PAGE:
From Endurance to Dressage
If you've been following this blog for any time at all, you know by now how much I love lessons. Lessons are like chocolate sundaes, sourdough pizza, or warm chocolate chip cookies after a long day. There are just some things in life that really float your boat. Lessons float my boat.
I have a show on Sunday, so Speedy G got to go to JL's on Wednesday for my weekly lesson. Again, if you've been following with any regularity, you know that Speedy G and I have been working hard to achieve steady contact. He's had so many of the pieces there, ready to go, but we just haven't been able to put it all together. He's ultra bendy - he can touch his nose to his hips with zero effort. He reaches with his hind end in a big way. His neck is long and flexible. He's got it goin' on, but ...
What JL finally helped me see was that I've taught Speedy G how to be too light in the bridle and overly soft with too much arch in his neck. So how do we fix that?
We moved into the trot. I squeezed him forward, but JL had me keep my hands very still. No pulses on the rein. He is so soft already, that if I touch his mouth, he drops his head and arches his neck. Too far. Way too far. Everything I did had to come instead from my seat and legs. Instead of slowing down his front end, we asked his hind end to catch up with the front. More energy, allow him to reach. Those were the judge's comments at the last show. So that's what I did. When he tried to come behind the bit, I just squeezed him forward, but I didn't ask anything of him with my hands. I just kept my elbows bent, and my hands very quiet. Everything was seat and legs.
What I realized was that every time I squeezed him forward, I had been pulsing my reins, effectively teaching Speedy G to get softer and softer in the mouth until he was over bending his neck. With JL's help, I stopped squeezing or pulsing, and simply held my hands softly and quietly still.
When Speedy G realized that he had to stay up at the bit, he tried a few other evasive maneuvers like running through the bridle. AHA! Outside half halting rein. I recognize you - now I really understand your job. Welcome to the party! Then Speedy G tried to fall out of the circle at the gate corner. Nope, Speedy G, meet bending inside leg and half halting outside rein. Eventually, Speedy G started to put it together and we finally had steady contact. Hallelujah. Can you hear the angels singing?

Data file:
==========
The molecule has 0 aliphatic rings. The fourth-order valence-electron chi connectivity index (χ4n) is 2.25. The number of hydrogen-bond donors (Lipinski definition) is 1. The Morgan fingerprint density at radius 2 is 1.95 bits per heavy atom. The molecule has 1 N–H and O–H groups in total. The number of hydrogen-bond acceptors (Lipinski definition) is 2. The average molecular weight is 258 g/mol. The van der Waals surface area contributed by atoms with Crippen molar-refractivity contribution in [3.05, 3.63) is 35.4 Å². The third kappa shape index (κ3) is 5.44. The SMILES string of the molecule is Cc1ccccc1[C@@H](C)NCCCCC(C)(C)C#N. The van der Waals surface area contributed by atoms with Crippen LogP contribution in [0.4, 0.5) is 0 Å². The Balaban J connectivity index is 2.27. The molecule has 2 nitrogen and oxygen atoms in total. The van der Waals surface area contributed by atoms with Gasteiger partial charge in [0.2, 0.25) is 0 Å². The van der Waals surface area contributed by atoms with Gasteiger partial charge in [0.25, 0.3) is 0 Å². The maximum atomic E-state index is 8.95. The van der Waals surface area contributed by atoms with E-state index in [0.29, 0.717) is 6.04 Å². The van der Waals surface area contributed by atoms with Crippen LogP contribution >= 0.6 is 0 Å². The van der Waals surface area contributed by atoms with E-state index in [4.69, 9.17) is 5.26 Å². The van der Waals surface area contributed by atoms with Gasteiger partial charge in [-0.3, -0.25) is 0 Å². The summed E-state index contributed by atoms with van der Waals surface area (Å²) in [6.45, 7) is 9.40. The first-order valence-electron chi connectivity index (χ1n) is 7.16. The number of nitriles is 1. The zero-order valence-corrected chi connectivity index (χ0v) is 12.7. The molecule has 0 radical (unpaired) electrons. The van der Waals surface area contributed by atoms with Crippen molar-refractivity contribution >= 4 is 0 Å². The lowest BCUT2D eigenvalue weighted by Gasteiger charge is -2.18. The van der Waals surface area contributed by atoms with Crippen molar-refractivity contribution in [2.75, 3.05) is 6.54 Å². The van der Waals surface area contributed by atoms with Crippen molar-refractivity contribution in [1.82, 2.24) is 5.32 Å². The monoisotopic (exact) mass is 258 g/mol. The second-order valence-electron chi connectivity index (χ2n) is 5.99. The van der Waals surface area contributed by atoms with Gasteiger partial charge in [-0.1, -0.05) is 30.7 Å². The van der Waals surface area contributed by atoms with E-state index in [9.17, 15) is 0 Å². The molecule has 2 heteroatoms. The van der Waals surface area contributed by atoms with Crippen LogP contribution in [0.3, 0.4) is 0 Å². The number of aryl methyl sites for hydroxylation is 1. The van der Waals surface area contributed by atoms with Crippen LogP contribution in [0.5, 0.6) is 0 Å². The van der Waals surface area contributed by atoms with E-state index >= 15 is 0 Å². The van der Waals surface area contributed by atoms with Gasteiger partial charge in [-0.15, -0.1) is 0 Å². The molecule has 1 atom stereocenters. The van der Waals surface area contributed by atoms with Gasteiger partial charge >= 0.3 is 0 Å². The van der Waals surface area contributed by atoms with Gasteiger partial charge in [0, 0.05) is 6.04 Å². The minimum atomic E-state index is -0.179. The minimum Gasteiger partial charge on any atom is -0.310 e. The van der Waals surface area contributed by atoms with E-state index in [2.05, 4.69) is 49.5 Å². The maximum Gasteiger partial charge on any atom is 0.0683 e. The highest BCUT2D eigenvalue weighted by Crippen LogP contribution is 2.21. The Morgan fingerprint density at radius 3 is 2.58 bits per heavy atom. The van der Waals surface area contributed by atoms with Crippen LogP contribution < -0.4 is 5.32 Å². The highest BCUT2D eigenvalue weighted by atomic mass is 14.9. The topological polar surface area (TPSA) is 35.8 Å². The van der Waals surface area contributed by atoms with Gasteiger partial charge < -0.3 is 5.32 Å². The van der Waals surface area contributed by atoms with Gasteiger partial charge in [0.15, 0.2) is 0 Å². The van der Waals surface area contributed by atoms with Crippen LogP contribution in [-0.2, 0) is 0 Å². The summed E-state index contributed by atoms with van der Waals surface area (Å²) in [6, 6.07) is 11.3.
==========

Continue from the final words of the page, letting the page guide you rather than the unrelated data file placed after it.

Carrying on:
I have to say, riding a too soft horse can be a lot less complicated than riding a heavy horse. Once I realized where my hands needed to stay, I quit even thinking about them. They were literally just there to hold a position and the rest of the riding duties were provided by my seat, legs, and core. It was quite liberating.
After all the trot work, we worked on our canter transition. JL had a great new strategy to avoid the bucking and kicking that frequently come with the canter. Instead of letting him have a loose rein, we kept the same short rein length and I squeezed Speedy G into the canter. And just like at the trot work, we made his hind end catch up to the front. The canter transition was much smoother and he wasn't able to drop his head for the buck. And with a few scoops of my seat, I was able to "push" him forward into a nicely balanced canter. From there, the downward transitions were just as smooth.
Speedy G has now made the acquaintance of Steady Contact. I see a very good friendship about to blossom!
About the Writer and Rider
I am a lifelong rider.
I began endurance riding in 1996 where I ultimately completed five, one-day 100 mile races, the 200-mile Death Valley Encounter, and numerous other 50, 65, and 75 mile races. I began showing dressage in 2010.
Welcome to my dressage journey.
About Speedy G
Speedy went from endurance horse to dressage horse. After helping me earn a USDF Bronze medal in the summer of 2020, he is now semi-retired. Speedy is a 2004, 15'1 hand, purebred Arabian gelding. His Arabian Horse Registry name is G Ima Starr FA.
Izzy was started as a four-year old and then spent the next 18 months in pasture growing up. I bought him as a six-year old, and together, we are showing at the lower levels. He is a 2008, 16'3 hand warmblood gelding. His Rheinland Pfalz-saar International (RPSI) name is Imperioso.
National Rider Awards
State Rider Awards
State Horse Awards
CDS Sapphire Rider Award
Third Level: 63.514%
Third Level: 62.105%
2022 Show Season
(r) Ride-a-Test Clinic
(Q) Must Qualify
2022 Shows Schedule
(*) Tehachapi 5/22/22
2022 Completed …
2022 Qualifying Scores
Regional Adult Amateur Competition (RAAC)
2 Scores/1 Judges/60%: